Frankie spent his first two weeks on his tummy flaked across my chest like most babies, during that precious bonding time. Over the next few weeks as he became more alert he decided he didn’t want to be face down in my abdomen, so then tummy time became no more.

At my last Public Health Nurse appointment, the nurse pointed out the obvious that Frankie was getting a flat head. She nagged for at least ten-minutes about how important tummy time was; motor skills this, muscles development that. Let’s just face facts, he HATES it.

Now as a result of despising tummy time he has yet to roll over from his front to back whilst on a flat surface, he is six months next week. He will sit up on his elbows for all of two minutes then he proceeds to plank the floor, kicking and screaming.

I’ve tried it all, couple minutes here, couple there and couple feckin’ everywhere. I make a shrine for my little babóg, surrounded by colourful toys. I’ve got on all fours, flopped about like a fish singing twinkle-twinkle many a times. One day he even grunted at me, pretty sure he clenched his fist in a temper too. How dare I put him on his tummy?

We have tried this…

Tummy Time

and this…

Tummy Time

and this…

photo 3 (6)

So I get how tummy time is an important aspect of the larger concept of free floor time BUT every year with every new baby there is a new technique to raise your baby. Personally I think tummy time in just a new-fangled idea to make up for the fact that babies spend way to much of their days on their back. Tummy time wasn’t a major concern four-years-ago. Kayla NEVER had tummy time, ever, she’s fine, and her motor skill and muscles developed just like any other kid.

Today I have decided to stop forcing tummy time on my little man, he doesn’t like, and I don’t even know why I tried for so long. Frankie is sitting up aided by a couple of pillows, he is able to support his own feet and loves bouncing around in his swing. His motor skills are developing just perfect too. He can pick up and grab any object in his path and manoeuvre it into his dribbly mouth. He can even hold his own bottle; bet you my PHN’s baby can’t do that. And we are signing, which is great for motor skills and muscle development, not that he has returned a sign yet but he recognizes them and he will sign over the next couple of months.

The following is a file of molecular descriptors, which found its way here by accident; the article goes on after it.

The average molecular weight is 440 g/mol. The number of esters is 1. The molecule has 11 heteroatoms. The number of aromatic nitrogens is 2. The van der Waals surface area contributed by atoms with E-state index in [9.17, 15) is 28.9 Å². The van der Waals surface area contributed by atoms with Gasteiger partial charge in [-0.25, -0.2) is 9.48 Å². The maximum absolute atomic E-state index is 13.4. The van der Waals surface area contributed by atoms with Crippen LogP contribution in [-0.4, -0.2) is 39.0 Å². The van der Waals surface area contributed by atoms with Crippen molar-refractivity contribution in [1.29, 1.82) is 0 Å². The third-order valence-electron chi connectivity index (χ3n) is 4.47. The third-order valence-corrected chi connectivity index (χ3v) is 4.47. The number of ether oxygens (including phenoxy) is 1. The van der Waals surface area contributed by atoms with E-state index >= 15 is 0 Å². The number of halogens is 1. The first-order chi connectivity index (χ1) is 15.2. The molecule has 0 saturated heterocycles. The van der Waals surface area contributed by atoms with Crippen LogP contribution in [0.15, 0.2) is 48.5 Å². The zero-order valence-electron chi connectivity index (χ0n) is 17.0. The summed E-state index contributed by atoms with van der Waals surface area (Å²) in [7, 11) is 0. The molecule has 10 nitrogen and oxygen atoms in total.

8 Comments on Tummy Time of Torture

  1. Yes! We had this problem. Molly hated it, you just needed to turn her to her front and screaming started. We tried so many things but nothing was of help. We even ended up going to physio for it but even those exercises didn’t help (one she did enjoy for a second or two was lying her across legs as I sat straight legged on the floor).
    We gave up with lying on her front and, as the physio said, tummytime is not just about being on their tummies, it is about strengthening their back and necks which can be done with them sitting, or with you lying on floor and holding baby above you in the air, or going swimming and letting them lie on their front and backs.
    When Molly turned 6.5 months she realised she could roll, and roll, and roll, and suddenly overnight (literally) she started enjoying being on her front. She is not 7.5 months and enjoys being on her front, her side, her back, rolling. We still go to physio and she has said that once their roll tummytime is less important as they are moving about etc.
    I worried so much about how “behind” she was but the minute she realised rolling was manageable there is no stopping her.

  2. It is difficult and very trying but I would persevere – it’s a viscous circle- floor time is important so they can learn to crawl on all fours rather than bum shuffle. It’s not just the fine motor skills that it reflects but also other areas of development like left right coordination which can affect simple tasks down the line such as issues with mixing letters up or putting d’s and b’s the wrong way round. The brain is a complex thing and any assistance in its development is key from an early age. Prior to the back to sleep campaign babies spend a lot of time on their tummies compared to now- I know it’s hard but I wouldn’t disregard it completely. My wee fella is 6 months next week also- due to severe silent reflux or tummy time was slow but with gentle persistence he’s certainly improved. He zips around on that ladybird now wholesale in circles! He’s not rolling either but he’s leaning weight on each side and learning the coordination before he’s pulls it off. He’s mad to getting sitting up all the time and will nearly do a sit up wen on the floor but with continuous interaction he is distracted from that and remains on floor time. I’m not saying I disagree with your regards on tummy time God knows there’s days I’d love to jack it in but I do feel its a major important factor in child development.

    • Hi Jen, thank you for your comment. If you were to see him, he gets so upset, snots, snuffles and squeals. It’s not fair to force something on him with with absolutely hates. He’s in a sling 3-4 times a week, sleeps on his side and snoozes across my chest at least twice a week. I cannot bring myself to continue trying tummy time. He may lack in tummy time but is more advance in other development stages. When he rolls over he might enjoy it, as he will be able to explore more but until then it won’t be part of my daily routine xx

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